Formed during the eruption of Mt. Nantai, Lake Chuzenji is the biggest lake in Tochigi, and it is situated at an elevation of 1269 meters. The lake is in the Nikko National Park, and it is best known for its beautiful fall foliage.
On the edge of Lake Chuzenji, there’s Kegon Falls, the most popular waterfalls among the 48 waterfalls in Nikko. The waterfalls are also recognized as one of the three great falls in Japan, offering you a dynamic view.
Senjogahara plateau is a nature spot in Nikko National Park, which is known for its beautiful falls, ponds, grasslands, and flower fields. Senjogahara literally means battlefield, and its name derived from mythology about the fights between the gods of Mt. Nantai and Mt. Akagi.
The best timing to visit Senjogahara is in fall when its surroundings are covered by autumn leaves. You can just stroll around the area, or explore the hiking trails for a better view.
Rinnoji Temple was founded in 766 by the Buddhist monk Shodo Shonin, dedicated to the gods of the three mountains behind it: Mt. Nantai, Mt. Nyoho, and Mt. Taro. The temple is home to three 8-meter-tall gold lacquered Buddha statues, and it is surrounded by towering cedar trees and lush forests.
Near the temple, there is a Japanese garden called Nikko Shoyoen Garden, which is famous for its beautiful blue pond and its beautiful autumn leaves.
Tochigi is landlocked by the prefectures of the Kanto region, and it is home to a variety of local foods, like gyoza dumplings, ramen noodles, grilled ayu fish, yuba (tofu skin), and tochiotome strawberries. Here are our picks for the best foods to try when visiting Tochigi!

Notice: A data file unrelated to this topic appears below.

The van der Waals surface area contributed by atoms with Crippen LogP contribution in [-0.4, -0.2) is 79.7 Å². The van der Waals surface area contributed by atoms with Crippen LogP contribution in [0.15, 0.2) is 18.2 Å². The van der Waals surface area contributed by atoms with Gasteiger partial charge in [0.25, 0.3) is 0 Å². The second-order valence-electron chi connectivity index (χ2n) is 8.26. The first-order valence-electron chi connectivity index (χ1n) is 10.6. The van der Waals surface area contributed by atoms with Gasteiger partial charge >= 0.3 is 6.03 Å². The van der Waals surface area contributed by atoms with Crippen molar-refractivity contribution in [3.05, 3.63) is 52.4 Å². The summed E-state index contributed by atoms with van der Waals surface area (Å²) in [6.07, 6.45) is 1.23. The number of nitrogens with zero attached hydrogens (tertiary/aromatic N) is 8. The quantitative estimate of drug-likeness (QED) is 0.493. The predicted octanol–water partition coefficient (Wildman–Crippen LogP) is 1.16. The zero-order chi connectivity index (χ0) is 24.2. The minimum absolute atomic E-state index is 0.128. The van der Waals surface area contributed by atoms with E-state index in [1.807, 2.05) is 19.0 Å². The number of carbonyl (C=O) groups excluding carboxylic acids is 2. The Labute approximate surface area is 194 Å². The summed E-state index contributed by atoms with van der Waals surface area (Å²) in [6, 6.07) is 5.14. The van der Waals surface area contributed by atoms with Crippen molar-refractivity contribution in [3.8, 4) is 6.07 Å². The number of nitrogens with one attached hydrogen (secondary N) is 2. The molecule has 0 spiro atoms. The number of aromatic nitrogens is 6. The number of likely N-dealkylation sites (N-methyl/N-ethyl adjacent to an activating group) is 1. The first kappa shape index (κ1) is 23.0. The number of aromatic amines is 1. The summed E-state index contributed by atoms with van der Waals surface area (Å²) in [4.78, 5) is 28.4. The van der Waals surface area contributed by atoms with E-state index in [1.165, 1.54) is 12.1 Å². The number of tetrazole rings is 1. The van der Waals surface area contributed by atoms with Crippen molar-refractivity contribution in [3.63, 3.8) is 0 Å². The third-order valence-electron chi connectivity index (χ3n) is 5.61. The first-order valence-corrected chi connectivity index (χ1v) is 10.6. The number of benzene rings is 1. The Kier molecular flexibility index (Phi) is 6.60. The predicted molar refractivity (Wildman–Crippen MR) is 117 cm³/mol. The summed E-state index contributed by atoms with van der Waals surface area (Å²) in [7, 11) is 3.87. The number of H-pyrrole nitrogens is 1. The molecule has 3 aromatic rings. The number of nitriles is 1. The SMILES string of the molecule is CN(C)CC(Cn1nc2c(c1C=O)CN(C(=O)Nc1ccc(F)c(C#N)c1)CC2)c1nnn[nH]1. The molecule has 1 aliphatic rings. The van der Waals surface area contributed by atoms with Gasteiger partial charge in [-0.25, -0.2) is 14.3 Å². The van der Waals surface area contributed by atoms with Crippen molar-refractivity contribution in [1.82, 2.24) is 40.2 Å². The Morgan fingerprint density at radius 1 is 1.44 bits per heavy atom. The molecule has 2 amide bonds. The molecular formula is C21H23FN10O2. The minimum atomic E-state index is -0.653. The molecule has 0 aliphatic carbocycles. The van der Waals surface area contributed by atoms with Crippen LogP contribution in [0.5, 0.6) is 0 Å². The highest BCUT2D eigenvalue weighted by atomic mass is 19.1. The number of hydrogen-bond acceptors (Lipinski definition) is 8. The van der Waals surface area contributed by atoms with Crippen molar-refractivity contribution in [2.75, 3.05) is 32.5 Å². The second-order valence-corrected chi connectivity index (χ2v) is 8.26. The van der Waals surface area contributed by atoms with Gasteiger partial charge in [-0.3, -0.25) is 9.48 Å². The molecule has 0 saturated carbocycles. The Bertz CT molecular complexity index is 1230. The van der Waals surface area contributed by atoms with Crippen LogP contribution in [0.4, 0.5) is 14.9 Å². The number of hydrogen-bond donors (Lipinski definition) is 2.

Utsunomiya is the main capital of Tochigi, and it is known as the home of Gyoza dumplings, which are served pan-fried, deep-fried, or boiled. Utsunomiya gyoza is filled with various fillings, including pork, prawn, leek, cheese, or kimchi. You can try these amazing dumplings at one of the restaurants in Utsunomiya City, Tochigi.
Sano ramen is a local specialty of Tochigi, which is known for its gentle and moist texture. The noodles are wavy and the soup is a clear soy sauce-based broth. What makes Sano ramen special is the water used for the preparation, which is taken directly from the Lake Benten.
Grilled ayu is a local specialty of Nakagawa, an area in Tochigi with the largest number of ayu sweetfish swimming upstream in Japan. Tochigi’s grilled ayu has a firm texture, and you can try them at one of the restaurants in Nakagawa or Utsunomiya.
Yuba, or tofu skin, is a local specialty of Nikko, and it is made by picking up the thin layer of tofu membrane from the middle, creating a double layer that makes yuba in Nikko is thicker than other varieties of yuba in Japan.
Nikko yuba is usually served raw as sashimi, with a light dashi broth, or served on top of a bowl of udon, as a garnish.
Tochigi Prefecture is home to one of the most popular strawberry varieties in Japan, Tochiotome, and it is also known as the largest strawberry producer in Japan. Tochiotome strawberries are sweet and juicy, and they have rich and balanced flavors. The best timing to eat strawberries is in the winter and early spring.
Now that you have an idea of how many fabulous spots are in Tochigi, all you must do is plan your itinerary to enjoy unforgettable experiences in Tochigi!